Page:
Purpose The CKD4/6 inhibitor abemaciclib is related to adverse events such as hematological toxicity and increase in serum creatinine levels associated with abemaciclib pharmacokinetics. Increase in serum creatinine levels is considered a result of competition with abemaciclib via organic cation transporter 2 and multidrug and toxic compound extrusion. Therefore, we evaluated the association among serum creatinine levels, serum abemaciclib concentrations, and adverse events and whether increase in serum creatinine levels is a useful indicator for predicting the onset of the adverse events of abemaciclib. Methods In total, the data of 12 patients with breast cancer who were treated with abemaciclib (150 mg twice daily) were evaluated to determine the association between increased serum creatinine levels and abemaciclib concentrations and hematological toxicity. Results Grade 3 neutropenia, thrombocytopenia, and anemia were observed at 4 weeks in four (33%), two (17%), and one (8%) patients, respectively. A significant association was observed between steady-state abemaciclib concentrations and the rate of decrease in neutrophil and platelet counts (r = - 0.80, P = 0.003 and r = - 0.70, P = 0.016, respectively). Compared with baseline levels (0.61 [0.53-0.82] mg/mL), serum creatinine levels significantly increased and reached a steady state in at least 2 weeks (0.84 [0.61-1.02] mg/mL, P = 0.01). However, we did not find a significant association between increase in serum creatinine levels and abemaciclib concentrations and hematological toxicity. Conclusions Abemaciclib concentrations are associated with neutropenia and thrombocytopenia. However, increase in serum creatinine levels may not be a useful predictor for estimating abemaciclib pharmacokinetics and hematological toxicity.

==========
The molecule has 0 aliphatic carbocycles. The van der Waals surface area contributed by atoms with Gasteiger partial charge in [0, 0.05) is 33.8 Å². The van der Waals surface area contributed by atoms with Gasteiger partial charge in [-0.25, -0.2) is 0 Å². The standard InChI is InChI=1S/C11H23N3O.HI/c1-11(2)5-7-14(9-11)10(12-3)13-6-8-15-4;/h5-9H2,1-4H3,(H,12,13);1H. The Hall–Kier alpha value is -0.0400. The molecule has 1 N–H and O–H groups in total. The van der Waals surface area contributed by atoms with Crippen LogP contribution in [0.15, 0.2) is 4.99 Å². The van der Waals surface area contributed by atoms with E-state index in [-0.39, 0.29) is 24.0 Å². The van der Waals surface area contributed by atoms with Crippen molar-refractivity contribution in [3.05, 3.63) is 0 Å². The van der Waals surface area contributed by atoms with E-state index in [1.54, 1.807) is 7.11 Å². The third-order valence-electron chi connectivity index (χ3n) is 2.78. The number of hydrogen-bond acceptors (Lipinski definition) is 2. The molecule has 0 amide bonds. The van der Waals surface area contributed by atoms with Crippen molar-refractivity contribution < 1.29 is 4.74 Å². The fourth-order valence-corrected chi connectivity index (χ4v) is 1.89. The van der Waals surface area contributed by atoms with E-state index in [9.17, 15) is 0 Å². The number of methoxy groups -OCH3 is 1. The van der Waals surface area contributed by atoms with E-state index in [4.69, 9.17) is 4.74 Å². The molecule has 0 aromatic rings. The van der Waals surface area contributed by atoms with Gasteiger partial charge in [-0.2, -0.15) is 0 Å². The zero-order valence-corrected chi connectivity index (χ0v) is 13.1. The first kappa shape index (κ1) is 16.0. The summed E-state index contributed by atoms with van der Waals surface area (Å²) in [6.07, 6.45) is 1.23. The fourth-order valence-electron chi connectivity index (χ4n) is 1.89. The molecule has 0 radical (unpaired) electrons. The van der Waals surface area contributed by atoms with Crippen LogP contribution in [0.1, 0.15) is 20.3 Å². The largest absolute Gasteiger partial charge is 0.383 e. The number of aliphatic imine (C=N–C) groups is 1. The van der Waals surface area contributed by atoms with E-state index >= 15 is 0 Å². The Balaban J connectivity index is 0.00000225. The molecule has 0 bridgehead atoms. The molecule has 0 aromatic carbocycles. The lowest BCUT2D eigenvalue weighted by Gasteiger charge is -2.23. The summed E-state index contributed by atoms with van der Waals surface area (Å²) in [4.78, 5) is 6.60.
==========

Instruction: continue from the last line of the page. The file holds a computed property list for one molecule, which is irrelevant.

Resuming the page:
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http://dx.doi.org/10.1007/s10637-020-00994-3DOI Listing
February 2021

Japanese Society of Medical Oncology Clinical Guidelines: Molecular Testing for Colorectal Cancer Treatment, 4th edition.

Cancer Sci 2020 Oct 4;111(10):3962-3969. Epub 2020 Sep 4.

Division of Gastrointestinal Oncology, Shizuoka Cancer Center, Shizuoka, Japan.